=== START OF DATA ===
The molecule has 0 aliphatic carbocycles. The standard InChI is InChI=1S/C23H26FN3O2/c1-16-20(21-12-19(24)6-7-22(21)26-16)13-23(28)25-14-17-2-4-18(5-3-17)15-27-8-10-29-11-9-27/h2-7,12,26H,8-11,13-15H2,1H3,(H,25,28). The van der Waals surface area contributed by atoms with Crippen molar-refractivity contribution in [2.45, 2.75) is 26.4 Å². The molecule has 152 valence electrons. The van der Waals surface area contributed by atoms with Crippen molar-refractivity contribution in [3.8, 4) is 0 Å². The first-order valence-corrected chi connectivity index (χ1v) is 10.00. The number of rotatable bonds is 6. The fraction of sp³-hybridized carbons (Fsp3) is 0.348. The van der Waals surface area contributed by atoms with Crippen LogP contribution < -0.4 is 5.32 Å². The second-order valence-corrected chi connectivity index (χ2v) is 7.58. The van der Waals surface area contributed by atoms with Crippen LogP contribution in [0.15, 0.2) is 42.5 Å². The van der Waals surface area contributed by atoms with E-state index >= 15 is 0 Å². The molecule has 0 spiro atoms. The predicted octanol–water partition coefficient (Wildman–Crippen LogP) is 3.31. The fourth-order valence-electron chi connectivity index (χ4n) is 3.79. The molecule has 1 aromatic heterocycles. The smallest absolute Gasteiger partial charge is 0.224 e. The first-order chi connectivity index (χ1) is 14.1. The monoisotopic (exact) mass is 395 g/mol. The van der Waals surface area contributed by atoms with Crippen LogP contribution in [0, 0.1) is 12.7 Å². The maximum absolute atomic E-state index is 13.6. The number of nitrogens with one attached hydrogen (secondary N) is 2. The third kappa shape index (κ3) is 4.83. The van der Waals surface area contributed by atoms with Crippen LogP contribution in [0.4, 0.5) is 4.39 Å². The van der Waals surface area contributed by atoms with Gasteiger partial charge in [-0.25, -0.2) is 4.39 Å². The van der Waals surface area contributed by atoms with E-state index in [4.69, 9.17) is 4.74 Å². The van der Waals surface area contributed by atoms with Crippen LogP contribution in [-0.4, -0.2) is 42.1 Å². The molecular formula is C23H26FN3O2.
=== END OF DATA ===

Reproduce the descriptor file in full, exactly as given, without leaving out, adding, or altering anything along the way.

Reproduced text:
The molecule has 0 aliphatic carbocycles. The standard InChI is InChI=1S/C23H26FN3O2/c1-16-20(21-12-19(24)6-7-22(21)26-16)13-23(28)25-14-17-2-4-18(5-3-17)15-27-8-10-29-11-9-27/h2-7,12,26H,8-11,13-15H2,1H3,(H,25,28). The van der Waals surface area contributed by atoms with Crippen molar-refractivity contribution in [2.45, 2.75) is 26.4 Å². The molecule has 152 valence electrons. The van der Waals surface area contributed by atoms with Crippen molar-refractivity contribution in [3.8, 4) is 0 Å². The first-order valence-corrected chi connectivity index (χ1v) is 10.00. The number of rotatable bonds is 6. The fraction of sp³-hybridized carbons (Fsp3) is 0.348. The van der Waals surface area contributed by atoms with Crippen LogP contribution < -0.4 is 5.32 Å². The second-order valence-corrected chi connectivity index (χ2v) is 7.58. The van der Waals surface area contributed by atoms with Crippen LogP contribution in [0.15, 0.2) is 42.5 Å². The van der Waals surface area contributed by atoms with E-state index >= 15 is 0 Å². The molecule has 0 spiro atoms. The predicted octanol–water partition coefficient (Wildman–Crippen LogP) is 3.31. The fourth-order valence-electron chi connectivity index (χ4n) is 3.79. The molecule has 1 aromatic heterocycles. The smallest absolute Gasteiger partial charge is 0.224 e. The first-order chi connectivity index (χ1) is 14.1. The monoisotopic (exact) mass is 395 g/mol. The van der Waals surface area contributed by atoms with Crippen LogP contribution in [0, 0.1) is 12.7 Å². The maximum absolute atomic E-state index is 13.6. The number of nitrogens with one attached hydrogen (secondary N) is 2. The third kappa shape index (κ3) is 4.83. The van der Waals surface area contributed by atoms with Crippen LogP contribution in [0.4, 0.5) is 4.39 Å². The van der Waals surface area contributed by atoms with Gasteiger partial charge in [-0.25, -0.2) is 4.39 Å². The van der Waals surface area contributed by atoms with E-state index in [4.69, 9.17) is 4.74 Å². The van der Waals surface area contributed by atoms with Crippen LogP contribution in [-0.4, -0.2) is 42.1 Å². The molecular formula is C23H26FN3O2.